We report a new perspective on the case of a 22-year-old female with no significant medical history who posed a diagnostic and therapeutic challenge; a giant cystic mass of the abdominal cavity. Work up was notable for no significant laboratory abnormalities but a large cystic lesion noted on imaging. The patient underwent open resection. A giant cystic abdominal tumor may present with the common and protean abdominal symptoms of bloating, pain, and early satiety from either mass effect or adhesions to surrounding structures. Caution is advised in attempting the laparoscopic resection of such tumors.
A 22-year-old female student presented with pain, early satiety, a dragging sensation in the abdomen, and weight gain. She had been diagnosed with irritable bowel syndrome several years prior based on the symptoms. Over the preceding 6 months, she reported increasing frequency of progressive nausea primarily with meals, emesis nearly every day, and constipation. She noted early satiety but no evidence of dysphagia or odynophagia. Overall, she had a 20-pound weight gain within 4 months prior to diagnosis. The patient had no significant past medical or surgical history. Within her family history, there was no history of ovarian disease, gastrointestinal malignancies, or cystic disease. She reported regular menstrual cycle with an age of menarche of 12. A pregnancy test at admission was negative. Prior to diagnosis she had taken to wearing exclusively yoga pants because belts were uncomfortable.
Physical examination was notable for diffuse abdominal distention and a fluid wave without peritonitis or evidence of a hernia. Percussion was dull throughout. A CT scan of the abdomen and pelvis noted a large cystic mass with internal attenuation, occupying the majority of the abdomen with mass effect resulting in superior displacement of the liver, spleen, stomach, as well as the majority of the small bowel located in the left side of the abdomen (Figure 1). Tumor marker studies, including beta-HCG, CA 19-9, carcinoembryonic antigen, and CA125 were negative.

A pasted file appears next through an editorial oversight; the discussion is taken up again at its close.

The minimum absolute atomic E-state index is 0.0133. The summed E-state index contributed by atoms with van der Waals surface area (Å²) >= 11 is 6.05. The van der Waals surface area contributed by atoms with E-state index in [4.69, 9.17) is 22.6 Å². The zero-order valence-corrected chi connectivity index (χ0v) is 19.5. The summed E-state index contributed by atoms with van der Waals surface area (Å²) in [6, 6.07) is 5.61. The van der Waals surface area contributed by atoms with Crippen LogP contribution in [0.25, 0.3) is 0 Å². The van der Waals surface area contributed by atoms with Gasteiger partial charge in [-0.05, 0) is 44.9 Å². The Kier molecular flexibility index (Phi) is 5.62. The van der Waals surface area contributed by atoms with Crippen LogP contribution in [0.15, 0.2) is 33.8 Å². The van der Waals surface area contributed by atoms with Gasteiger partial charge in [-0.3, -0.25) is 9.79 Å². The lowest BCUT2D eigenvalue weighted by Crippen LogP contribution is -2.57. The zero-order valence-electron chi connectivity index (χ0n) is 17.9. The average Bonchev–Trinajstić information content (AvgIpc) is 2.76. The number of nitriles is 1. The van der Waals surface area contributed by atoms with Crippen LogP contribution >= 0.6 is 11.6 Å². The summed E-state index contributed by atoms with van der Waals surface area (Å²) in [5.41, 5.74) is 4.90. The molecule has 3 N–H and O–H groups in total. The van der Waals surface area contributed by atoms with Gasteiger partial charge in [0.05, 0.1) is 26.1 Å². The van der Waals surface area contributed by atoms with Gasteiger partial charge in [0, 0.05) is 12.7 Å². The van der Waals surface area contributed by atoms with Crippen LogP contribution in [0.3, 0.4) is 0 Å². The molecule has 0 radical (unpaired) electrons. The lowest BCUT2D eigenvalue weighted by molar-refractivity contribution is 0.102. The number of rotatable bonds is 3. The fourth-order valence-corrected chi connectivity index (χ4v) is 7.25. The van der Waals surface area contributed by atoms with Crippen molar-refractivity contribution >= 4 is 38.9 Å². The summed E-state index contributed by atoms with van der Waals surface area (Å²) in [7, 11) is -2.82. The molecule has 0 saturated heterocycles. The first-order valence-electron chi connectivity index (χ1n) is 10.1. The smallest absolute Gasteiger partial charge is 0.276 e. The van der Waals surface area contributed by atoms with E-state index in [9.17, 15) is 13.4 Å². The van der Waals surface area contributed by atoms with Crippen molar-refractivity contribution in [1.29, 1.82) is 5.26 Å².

After discussion of options including a laparoscopic approach, and the small but real risk of a cancer diagnosis, an open approach was judged best to avoid rupture of the cyst. The patient was taken to the operating room for an exploratory laparotomy. A 40-cm cyst arising from the right ovary was noted (Figure 2) and on full inspection of the abdomen there was a normal appearing uterus, normal left ovary and fallopian tube, normal pelvis and paraaortic lymph nodes, normal peritoneum, and normal bowel. Gynecologists, having obtained prior consent, performed a right oophorectomy and salpingectomy in continuity with the mass. She recovered rapidly with normal dietary intake. The final pathology of the 10.4 kg cyst was serous cystadenofibroma and ovary with hemorrhagic corpus luteum.